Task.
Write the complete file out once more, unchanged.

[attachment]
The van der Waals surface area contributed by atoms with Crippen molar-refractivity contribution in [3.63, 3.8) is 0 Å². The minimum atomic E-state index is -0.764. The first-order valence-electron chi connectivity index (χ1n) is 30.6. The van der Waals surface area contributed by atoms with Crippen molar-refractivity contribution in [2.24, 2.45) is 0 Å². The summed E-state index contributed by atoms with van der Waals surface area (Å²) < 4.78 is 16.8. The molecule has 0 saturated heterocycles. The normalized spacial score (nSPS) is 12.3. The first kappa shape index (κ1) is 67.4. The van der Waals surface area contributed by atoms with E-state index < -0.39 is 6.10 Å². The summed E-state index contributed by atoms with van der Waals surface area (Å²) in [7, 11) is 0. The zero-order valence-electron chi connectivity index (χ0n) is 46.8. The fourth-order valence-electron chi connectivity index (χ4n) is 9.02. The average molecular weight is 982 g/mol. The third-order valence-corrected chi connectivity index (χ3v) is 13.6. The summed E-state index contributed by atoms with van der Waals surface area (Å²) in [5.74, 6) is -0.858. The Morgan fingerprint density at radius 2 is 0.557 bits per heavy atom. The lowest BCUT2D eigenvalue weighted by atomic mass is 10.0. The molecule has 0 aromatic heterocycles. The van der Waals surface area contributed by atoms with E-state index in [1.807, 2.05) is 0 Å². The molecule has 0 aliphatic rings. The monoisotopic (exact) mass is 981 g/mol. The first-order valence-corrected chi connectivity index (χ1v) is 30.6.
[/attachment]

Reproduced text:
The van der Waals surface area contributed by atoms with Crippen molar-refractivity contribution in [3.63, 3.8) is 0 Å². The minimum atomic E-state index is -0.764. The first-order valence-electron chi connectivity index (χ1n) is 30.6. The van der Waals surface area contributed by atoms with Crippen molar-refractivity contribution in [2.24, 2.45) is 0 Å². The summed E-state index contributed by atoms with van der Waals surface area (Å²) < 4.78 is 16.8. The molecule has 0 saturated heterocycles. The normalized spacial score (nSPS) is 12.3. The first kappa shape index (κ1) is 67.4. The van der Waals surface area contributed by atoms with E-state index < -0.39 is 6.10 Å². The summed E-state index contributed by atoms with van der Waals surface area (Å²) in [7, 11) is 0. The zero-order valence-electron chi connectivity index (χ0n) is 46.8. The fourth-order valence-electron chi connectivity index (χ4n) is 9.02. The average molecular weight is 982 g/mol. The third-order valence-corrected chi connectivity index (χ3v) is 13.6. The summed E-state index contributed by atoms with van der Waals surface area (Å²) in [5.74, 6) is -0.858. The Morgan fingerprint density at radius 2 is 0.557 bits per heavy atom. The lowest BCUT2D eigenvalue weighted by atomic mass is 10.0. The molecule has 0 aromatic heterocycles. The van der Waals surface area contributed by atoms with E-state index in [1.807, 2.05) is 0 Å². The molecule has 0 aliphatic rings. The monoisotopic (exact) mass is 981 g/mol. The first-order valence-corrected chi connectivity index (χ1v) is 30.6.